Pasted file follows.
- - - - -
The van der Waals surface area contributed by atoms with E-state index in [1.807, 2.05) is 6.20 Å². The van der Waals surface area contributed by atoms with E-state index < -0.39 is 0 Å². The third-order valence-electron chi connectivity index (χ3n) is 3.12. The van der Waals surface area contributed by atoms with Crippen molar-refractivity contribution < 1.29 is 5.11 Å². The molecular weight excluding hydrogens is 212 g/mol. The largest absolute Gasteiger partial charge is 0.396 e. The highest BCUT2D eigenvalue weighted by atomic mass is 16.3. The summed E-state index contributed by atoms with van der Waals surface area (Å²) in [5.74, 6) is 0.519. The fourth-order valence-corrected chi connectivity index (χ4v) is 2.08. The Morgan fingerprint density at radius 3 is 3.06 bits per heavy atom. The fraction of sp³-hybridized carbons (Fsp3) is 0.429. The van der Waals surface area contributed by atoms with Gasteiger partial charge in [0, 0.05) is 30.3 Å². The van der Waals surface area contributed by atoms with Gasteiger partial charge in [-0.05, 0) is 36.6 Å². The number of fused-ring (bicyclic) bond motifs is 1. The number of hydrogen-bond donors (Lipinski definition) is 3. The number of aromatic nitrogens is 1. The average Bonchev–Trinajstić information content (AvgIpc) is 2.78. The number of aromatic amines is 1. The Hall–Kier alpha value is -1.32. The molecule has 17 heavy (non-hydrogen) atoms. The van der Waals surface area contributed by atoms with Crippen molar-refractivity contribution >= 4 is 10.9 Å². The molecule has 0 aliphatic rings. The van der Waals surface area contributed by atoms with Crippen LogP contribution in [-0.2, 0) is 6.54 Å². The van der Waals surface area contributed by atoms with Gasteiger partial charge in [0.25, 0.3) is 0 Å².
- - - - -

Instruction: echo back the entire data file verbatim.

The van der Waals surface area contributed by atoms with E-state index in [1.807, 2.05) is 6.20 Å². The van der Waals surface area contributed by atoms with E-state index < -0.39 is 0 Å². The third-order valence-electron chi connectivity index (χ3n) is 3.12. The van der Waals surface area contributed by atoms with Crippen molar-refractivity contribution < 1.29 is 5.11 Å². The molecular weight excluding hydrogens is 212 g/mol. The largest absolute Gasteiger partial charge is 0.396 e. The highest BCUT2D eigenvalue weighted by atomic mass is 16.3. The summed E-state index contributed by atoms with van der Waals surface area (Å²) in [5.74, 6) is 0.519. The fourth-order valence-corrected chi connectivity index (χ4v) is 2.08. The Morgan fingerprint density at radius 3 is 3.06 bits per heavy atom. The fraction of sp³-hybridized carbons (Fsp3) is 0.429. The van der Waals surface area contributed by atoms with Gasteiger partial charge in [0, 0.05) is 30.3 Å². The van der Waals surface area contributed by atoms with Gasteiger partial charge in [-0.05, 0) is 36.6 Å². The number of fused-ring (bicyclic) bond motifs is 1. The number of hydrogen-bond donors (Lipinski definition) is 3. The number of aromatic nitrogens is 1. The average Bonchev–Trinajstić information content (AvgIpc) is 2.78. The number of aromatic amines is 1. The Hall–Kier alpha value is -1.32. The molecule has 17 heavy (non-hydrogen) atoms. The van der Waals surface area contributed by atoms with Crippen molar-refractivity contribution >= 4 is 10.9 Å². The molecule has 0 aliphatic rings. The van der Waals surface area contributed by atoms with Crippen LogP contribution in [-0.2, 0) is 6.54 Å². The van der Waals surface area contributed by atoms with Gasteiger partial charge in [0.25, 0.3) is 0 Å².